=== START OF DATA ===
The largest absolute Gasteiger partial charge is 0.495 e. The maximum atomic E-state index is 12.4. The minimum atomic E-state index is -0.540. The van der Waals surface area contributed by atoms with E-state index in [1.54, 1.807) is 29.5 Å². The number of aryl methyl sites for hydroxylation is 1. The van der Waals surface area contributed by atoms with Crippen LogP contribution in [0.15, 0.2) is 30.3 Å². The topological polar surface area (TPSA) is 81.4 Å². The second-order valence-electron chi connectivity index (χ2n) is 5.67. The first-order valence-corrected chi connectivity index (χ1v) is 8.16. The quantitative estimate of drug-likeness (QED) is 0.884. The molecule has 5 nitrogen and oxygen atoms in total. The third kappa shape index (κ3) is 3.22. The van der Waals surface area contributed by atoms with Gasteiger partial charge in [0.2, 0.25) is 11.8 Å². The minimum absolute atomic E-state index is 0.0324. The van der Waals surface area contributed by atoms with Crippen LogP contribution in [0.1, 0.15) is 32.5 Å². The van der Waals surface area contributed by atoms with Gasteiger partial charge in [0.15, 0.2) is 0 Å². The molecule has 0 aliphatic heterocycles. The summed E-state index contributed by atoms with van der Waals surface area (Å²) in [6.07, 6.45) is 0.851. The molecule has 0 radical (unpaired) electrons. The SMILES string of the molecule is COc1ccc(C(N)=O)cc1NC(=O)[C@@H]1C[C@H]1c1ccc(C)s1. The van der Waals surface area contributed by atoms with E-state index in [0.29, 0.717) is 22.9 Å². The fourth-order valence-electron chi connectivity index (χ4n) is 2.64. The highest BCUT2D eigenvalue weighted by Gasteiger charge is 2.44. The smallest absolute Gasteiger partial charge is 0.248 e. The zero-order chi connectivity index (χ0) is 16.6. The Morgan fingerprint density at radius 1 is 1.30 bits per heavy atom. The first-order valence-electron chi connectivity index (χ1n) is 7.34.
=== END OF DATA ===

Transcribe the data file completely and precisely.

The largest absolute Gasteiger partial charge is 0.495 e. The maximum atomic E-state index is 12.4. The minimum atomic E-state index is -0.540. The van der Waals surface area contributed by atoms with E-state index in [1.54, 1.807) is 29.5 Å². The number of aryl methyl sites for hydroxylation is 1. The van der Waals surface area contributed by atoms with Crippen LogP contribution in [0.15, 0.2) is 30.3 Å². The topological polar surface area (TPSA) is 81.4 Å². The second-order valence-electron chi connectivity index (χ2n) is 5.67. The first-order valence-corrected chi connectivity index (χ1v) is 8.16. The quantitative estimate of drug-likeness (QED) is 0.884. The molecule has 5 nitrogen and oxygen atoms in total. The third kappa shape index (κ3) is 3.22. The van der Waals surface area contributed by atoms with Gasteiger partial charge in [0.2, 0.25) is 11.8 Å². The minimum absolute atomic E-state index is 0.0324. The van der Waals surface area contributed by atoms with Crippen LogP contribution in [0.1, 0.15) is 32.5 Å². The van der Waals surface area contributed by atoms with Gasteiger partial charge in [0.15, 0.2) is 0 Å². The molecule has 0 aliphatic heterocycles. The summed E-state index contributed by atoms with van der Waals surface area (Å²) in [6.07, 6.45) is 0.851. The molecule has 0 radical (unpaired) electrons. The SMILES string of the molecule is COc1ccc(C(N)=O)cc1NC(=O)[C@@H]1C[C@H]1c1ccc(C)s1. The van der Waals surface area contributed by atoms with E-state index in [0.29, 0.717) is 22.9 Å². The fourth-order valence-electron chi connectivity index (χ4n) is 2.64. The highest BCUT2D eigenvalue weighted by Gasteiger charge is 2.44. The smallest absolute Gasteiger partial charge is 0.248 e. The zero-order chi connectivity index (χ0) is 16.6. The Morgan fingerprint density at radius 1 is 1.30 bits per heavy atom. The first-order valence-electron chi connectivity index (χ1n) is 7.34.